Rail Rail, n. [Akin to LG. & Sw. regel bar, bolt, G. riegel a rail, bar, or bolt, OHG. rigil, rigel, bar, bolt, and possibly to E. row a line.] 1. A bar of timber or metal, usually horizontal or nearly so, extending from one post or support to another, as in fences, balustrades, staircases, etc. [1913 Webster]

2. (Arch.) A horizontal piece in a frame or paneling. See Illust. of {Style}. [1913 Webster]

3. (Railroad) A bar of steel or iron, forming part of the track on which the wheels roll. It is usually shaped with reference to vertical strength, and is held in place by chairs, splices, etc. [1913 Webster]

4. (Naut.) (a) The stout, narrow plank that forms the top of the bulwarks. (b) The light, fencelike structures of wood or metal at the break of the deck, and elsewhere where such protection is needed. [1913 Webster]

5. A railroad as a means of transportation; as, to go by rail; a place not accesible by rail. [Webster 1913 Suppl.]

6. a railing. [PJC]

{Rail fence}. See under {Fence}.

{Rail guard}. (a) A device attached to the front of a locomotive on each side for clearing the rail of obstructions. (b) A guard rail. See under {Guard}.

{Rail joint} (Railroad), a splice connecting the adjacent ends of rails, in distinction from a chair, which is merely a seat. The two devices are sometimes united. Among several hundred varieties, the fish joint is standard. See {Fish joint}, under {Fish}.

{Rail train} (Iron & Steel Manuf.), a train of rolls in a rolling mill, for making rails for railroads from blooms or billets. [1913 Webster]

The Collaborative International Dictionary of English. 2000.

Look at other dictionaries:

  • rail — rail …   Dictionnaire des rimes

  • rail — [ raj ] n. m. • 1817; mot angl.; cf. a. fr. raille, reille « barre »; lat. regula 1 ♦ Chacune des barres d acier profilées, mises bout à bout sur deux lignes parallèles et posées sur des traverses pour constituer une voie ferrée; chacune des deux …   Encyclopédie Universelle

  • Rail — or rails may refer to:* Guard rail, for safety or support * Handrail, on a stairway * Rallidae, the group of birds called rails * Rail tracks * The hot rolled steel profiles used on rail tracks or Tramway tracks ** Railway rail ** Vignoles rail… …   Wikipedia

  • rail — [reɪl] noun [uncountable] TRANSPORT TRANSPORT travel or transport by train: • What percentage of goods are sent by rail? • rail travel * * * rail UK US /reɪl/ noun [U] TRANSPORT …   Financial and business terms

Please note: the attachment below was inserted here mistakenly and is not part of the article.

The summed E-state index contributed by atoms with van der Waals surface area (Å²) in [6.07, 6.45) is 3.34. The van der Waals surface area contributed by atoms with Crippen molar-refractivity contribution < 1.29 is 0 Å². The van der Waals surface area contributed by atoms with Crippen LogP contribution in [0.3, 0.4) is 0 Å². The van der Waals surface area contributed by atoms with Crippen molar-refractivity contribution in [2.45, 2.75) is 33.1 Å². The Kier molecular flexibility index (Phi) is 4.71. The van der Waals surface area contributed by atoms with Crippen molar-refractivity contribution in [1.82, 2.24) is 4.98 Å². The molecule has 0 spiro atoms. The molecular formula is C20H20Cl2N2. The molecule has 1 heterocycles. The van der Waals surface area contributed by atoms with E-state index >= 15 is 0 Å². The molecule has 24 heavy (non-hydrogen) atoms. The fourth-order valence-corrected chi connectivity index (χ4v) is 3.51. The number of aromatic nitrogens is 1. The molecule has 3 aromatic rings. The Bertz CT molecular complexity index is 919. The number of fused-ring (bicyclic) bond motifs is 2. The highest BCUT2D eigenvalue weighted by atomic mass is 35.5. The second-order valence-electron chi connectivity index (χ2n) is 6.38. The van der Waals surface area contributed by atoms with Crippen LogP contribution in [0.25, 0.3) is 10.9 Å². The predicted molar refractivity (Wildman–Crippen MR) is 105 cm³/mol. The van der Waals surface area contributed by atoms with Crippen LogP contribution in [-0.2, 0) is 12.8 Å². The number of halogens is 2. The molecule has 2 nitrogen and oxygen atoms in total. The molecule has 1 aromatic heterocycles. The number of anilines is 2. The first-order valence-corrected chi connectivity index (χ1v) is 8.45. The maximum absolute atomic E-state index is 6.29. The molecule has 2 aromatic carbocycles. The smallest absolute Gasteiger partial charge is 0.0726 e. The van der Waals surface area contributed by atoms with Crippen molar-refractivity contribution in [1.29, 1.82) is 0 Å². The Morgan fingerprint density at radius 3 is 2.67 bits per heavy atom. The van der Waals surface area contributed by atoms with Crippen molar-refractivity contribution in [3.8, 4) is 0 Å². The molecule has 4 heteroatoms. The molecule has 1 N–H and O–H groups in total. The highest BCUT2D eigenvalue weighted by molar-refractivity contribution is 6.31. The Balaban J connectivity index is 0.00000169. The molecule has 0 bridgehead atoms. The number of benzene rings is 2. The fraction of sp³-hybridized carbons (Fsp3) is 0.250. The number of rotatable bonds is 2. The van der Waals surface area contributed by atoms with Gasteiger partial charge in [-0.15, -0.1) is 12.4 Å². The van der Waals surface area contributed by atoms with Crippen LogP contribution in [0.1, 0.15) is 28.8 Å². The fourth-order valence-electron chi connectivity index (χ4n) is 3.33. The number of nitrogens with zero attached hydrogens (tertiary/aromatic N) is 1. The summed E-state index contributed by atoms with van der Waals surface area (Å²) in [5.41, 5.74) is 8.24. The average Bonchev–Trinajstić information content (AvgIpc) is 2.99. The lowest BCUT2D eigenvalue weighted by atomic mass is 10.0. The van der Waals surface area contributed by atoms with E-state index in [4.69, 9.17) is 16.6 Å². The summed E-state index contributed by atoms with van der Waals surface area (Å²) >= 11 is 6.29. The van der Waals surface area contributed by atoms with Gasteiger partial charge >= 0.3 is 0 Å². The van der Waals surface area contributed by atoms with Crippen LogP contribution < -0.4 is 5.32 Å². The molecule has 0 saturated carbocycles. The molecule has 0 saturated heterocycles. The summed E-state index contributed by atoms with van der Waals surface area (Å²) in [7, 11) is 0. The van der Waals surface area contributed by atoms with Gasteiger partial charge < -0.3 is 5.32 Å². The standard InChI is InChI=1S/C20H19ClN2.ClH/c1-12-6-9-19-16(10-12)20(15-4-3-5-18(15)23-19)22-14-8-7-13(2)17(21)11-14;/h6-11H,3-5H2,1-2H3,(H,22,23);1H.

• Rail — Rail, n. [F. r[^a]le, fr. r[^a]ler to have a rattling in the throat; of German origin, and akin to E. rattle. See {Rattle}, v.] (Zo[ o]l.) Any one of numerous species of limicoline birds of the family {Rallid[ae]}, especially those of the genus… …   The Collaborative International Dictionary of English

  • Raíl — Saltar a navegación, búsqueda Para la moneda, véase Riel camboyano. Riel moderno[cita requerida]. Se denomina riel, carril o raíl a cada una de las barras met …   Wikipedia Español

  • rail — Ⅰ. rail [1] ► NOUN 1) a bar or series of bars fixed on upright supports or attached to a wall or ceiling, serving as part of a fence or barrier or used to hang things on. 2) a steel bar or continuous line of bars laid on the ground as one of a… …   English terms dictionary

  • rail — rail1 [rāl] n. [ME raile < OFr reille < L regula,RULE] 1. a bar of wood, metal, etc. placed horizontally between upright posts to serve as a barrier or support 2. a fence or railing; specif., the fence surrounding the infield of a racetrack …   English World dictionary

  • Rail — (r[=a]l), v. t. 1. To rail at. [Obs.] Feltham. [1913 Webster] 2. To move or influence by railing. [R.] [1913 Webster] Rail the seal from off my bond. Shak. [1913 Webster] …   The Collaborative International Dictionary of English

  • raíl — Adaptación del inglés rail, ‘carril de la vía férrea’. En español se usa mayoritariamente como palabra bisílaba, con hiato entre las vocales en contacto: raíl [rra íl]. Se desaconseja, por tanto, la forma monosílaba ⊕ rail [rráil], con diptongo… …   Diccionario panhispánico de dudas

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